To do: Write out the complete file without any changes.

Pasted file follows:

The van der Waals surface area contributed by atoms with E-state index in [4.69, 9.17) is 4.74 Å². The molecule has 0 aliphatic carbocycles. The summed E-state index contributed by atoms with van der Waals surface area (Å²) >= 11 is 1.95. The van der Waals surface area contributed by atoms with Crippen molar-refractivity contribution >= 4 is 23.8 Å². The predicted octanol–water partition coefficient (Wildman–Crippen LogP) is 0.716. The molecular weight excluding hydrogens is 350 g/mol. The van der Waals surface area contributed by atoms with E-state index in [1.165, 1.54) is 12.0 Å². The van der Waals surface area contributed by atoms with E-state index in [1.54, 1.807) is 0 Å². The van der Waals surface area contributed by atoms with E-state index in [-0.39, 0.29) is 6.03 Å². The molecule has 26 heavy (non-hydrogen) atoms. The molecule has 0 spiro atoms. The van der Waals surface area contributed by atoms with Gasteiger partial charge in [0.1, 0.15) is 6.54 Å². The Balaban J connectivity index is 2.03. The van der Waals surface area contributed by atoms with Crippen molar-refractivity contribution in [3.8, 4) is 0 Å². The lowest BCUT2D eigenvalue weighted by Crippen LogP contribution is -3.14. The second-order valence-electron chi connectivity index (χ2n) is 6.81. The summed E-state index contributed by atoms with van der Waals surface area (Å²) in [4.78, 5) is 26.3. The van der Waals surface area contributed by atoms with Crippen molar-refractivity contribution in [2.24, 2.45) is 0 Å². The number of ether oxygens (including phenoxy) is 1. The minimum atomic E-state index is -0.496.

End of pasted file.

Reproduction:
The van der Waals surface area contributed by atoms with E-state index in [4.69, 9.17) is 4.74 Å². The molecule has 0 aliphatic carbocycles. The summed E-state index contributed by atoms with van der Waals surface area (Å²) >= 11 is 1.95. The van der Waals surface area contributed by atoms with Crippen molar-refractivity contribution >= 4 is 23.8 Å². The predicted octanol–water partition coefficient (Wildman–Crippen LogP) is 0.716. The molecular weight excluding hydrogens is 350 g/mol. The van der Waals surface area contributed by atoms with E-state index in [1.165, 1.54) is 12.0 Å². The van der Waals surface area contributed by atoms with E-state index in [1.54, 1.807) is 0 Å². The van der Waals surface area contributed by atoms with E-state index in [-0.39, 0.29) is 6.03 Å². The molecule has 26 heavy (non-hydrogen) atoms. The molecule has 0 spiro atoms. The van der Waals surface area contributed by atoms with Gasteiger partial charge in [0.1, 0.15) is 6.54 Å². The Balaban J connectivity index is 2.03. The van der Waals surface area contributed by atoms with Crippen molar-refractivity contribution in [3.8, 4) is 0 Å². The lowest BCUT2D eigenvalue weighted by Crippen LogP contribution is -3.14. The second-order valence-electron chi connectivity index (χ2n) is 6.81. The summed E-state index contributed by atoms with van der Waals surface area (Å²) in [4.78, 5) is 26.3. The van der Waals surface area contributed by atoms with Crippen molar-refractivity contribution in [2.24, 2.45) is 0 Å². The number of ether oxygens (including phenoxy) is 1. The minimum atomic E-state index is -0.496.